PORTLAND, Oregon — On Monday, staff members at Mother + Child Education Center in Northeast Portland had a full day of ahead of them. There were classes to teach new parents. There were free baby supplies, clothing and food to share with clients. But those plans quickly changed when they got to the office.
“When we came into work on Monday, literally somebody had decided to go to the bathroom all over everything,” said Mother + Child executive director Maura White. “I just wanted to cry.”
White found human feces smeared all over a mural outside the nonprofit at 1515 NE 41st Avenue. Piles of waste dotted the yard and filled buckets — it was even smeared into a padlock on their fence door.
“We spent all day washing everything down,” said White. “It was just gross, and so we called and canceled appointments. Moms couldn't come in that day because it was taking that much time to clean it.”
Days later there were more problems. White said that someone ripped out their Ring camera and broke a porch light. Another man caused a big disturbance.
“We actually had Portland Street Response come and respond,” said White. “He was having a mental health crisis but he wouldn't leave for almost four hours. So they removed him, got him safely somewhere — well, he came back. He was back causing trouble with other people who slept on the porch the next night.”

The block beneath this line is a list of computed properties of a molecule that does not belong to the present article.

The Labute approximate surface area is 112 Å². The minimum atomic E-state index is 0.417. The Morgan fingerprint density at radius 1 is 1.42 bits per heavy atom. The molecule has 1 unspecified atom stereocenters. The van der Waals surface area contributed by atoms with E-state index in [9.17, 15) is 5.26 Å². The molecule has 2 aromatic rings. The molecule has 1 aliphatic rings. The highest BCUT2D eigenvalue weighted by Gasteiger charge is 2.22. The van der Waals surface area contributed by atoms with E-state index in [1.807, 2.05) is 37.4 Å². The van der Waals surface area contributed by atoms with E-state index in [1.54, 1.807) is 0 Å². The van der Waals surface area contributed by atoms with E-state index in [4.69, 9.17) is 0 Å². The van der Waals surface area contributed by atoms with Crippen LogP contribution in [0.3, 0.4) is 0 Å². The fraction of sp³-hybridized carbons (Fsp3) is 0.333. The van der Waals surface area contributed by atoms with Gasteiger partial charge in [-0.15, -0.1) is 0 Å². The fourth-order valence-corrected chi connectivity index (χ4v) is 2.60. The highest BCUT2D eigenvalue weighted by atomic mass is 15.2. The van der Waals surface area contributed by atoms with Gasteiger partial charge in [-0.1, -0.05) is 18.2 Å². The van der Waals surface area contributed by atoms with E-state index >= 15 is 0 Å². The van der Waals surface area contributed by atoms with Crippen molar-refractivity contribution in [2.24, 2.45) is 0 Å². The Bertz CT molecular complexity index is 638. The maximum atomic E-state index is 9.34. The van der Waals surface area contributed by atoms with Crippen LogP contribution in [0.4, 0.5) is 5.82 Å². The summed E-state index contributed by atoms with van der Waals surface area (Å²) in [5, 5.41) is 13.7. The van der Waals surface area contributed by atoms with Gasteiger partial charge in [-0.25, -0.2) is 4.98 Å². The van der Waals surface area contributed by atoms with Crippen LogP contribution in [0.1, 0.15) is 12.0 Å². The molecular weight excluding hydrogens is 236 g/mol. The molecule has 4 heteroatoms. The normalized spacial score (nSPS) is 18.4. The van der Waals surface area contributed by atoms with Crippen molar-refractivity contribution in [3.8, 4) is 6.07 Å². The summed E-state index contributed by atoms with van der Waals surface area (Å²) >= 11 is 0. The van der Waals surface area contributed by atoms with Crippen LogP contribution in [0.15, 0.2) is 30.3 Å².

White said that what happened this week is a graphic snapshot of an ongoing problem. Safety conditions have become so unpredictable that White now keeps the front door locked during business hours. Visitors must knock to be let in.
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“We've had moms come up when someone's coming up with a mental health crisis,” said White. “I have young staff coming to work, having to crawl over people that are on the [porch]. There's alcohol everywhere, there's needles outside ... it's not safe for my staff.”
White said Portland police officers run extra patrols in the area and have even trained them to de-escalate less dangerous situations. But beyond that, she said the most frustrating reality of her problem, is that there is no apparent solution to it. She's asking community members to help support them and be vigilant on their behalf.
“When they're walking by they can say, 'Hey, is there anyone on that porch?'" said White. "Make sure no one's trying to damage it when they go to Trader Joe's. Look out for us, just like you look out for our neighbors."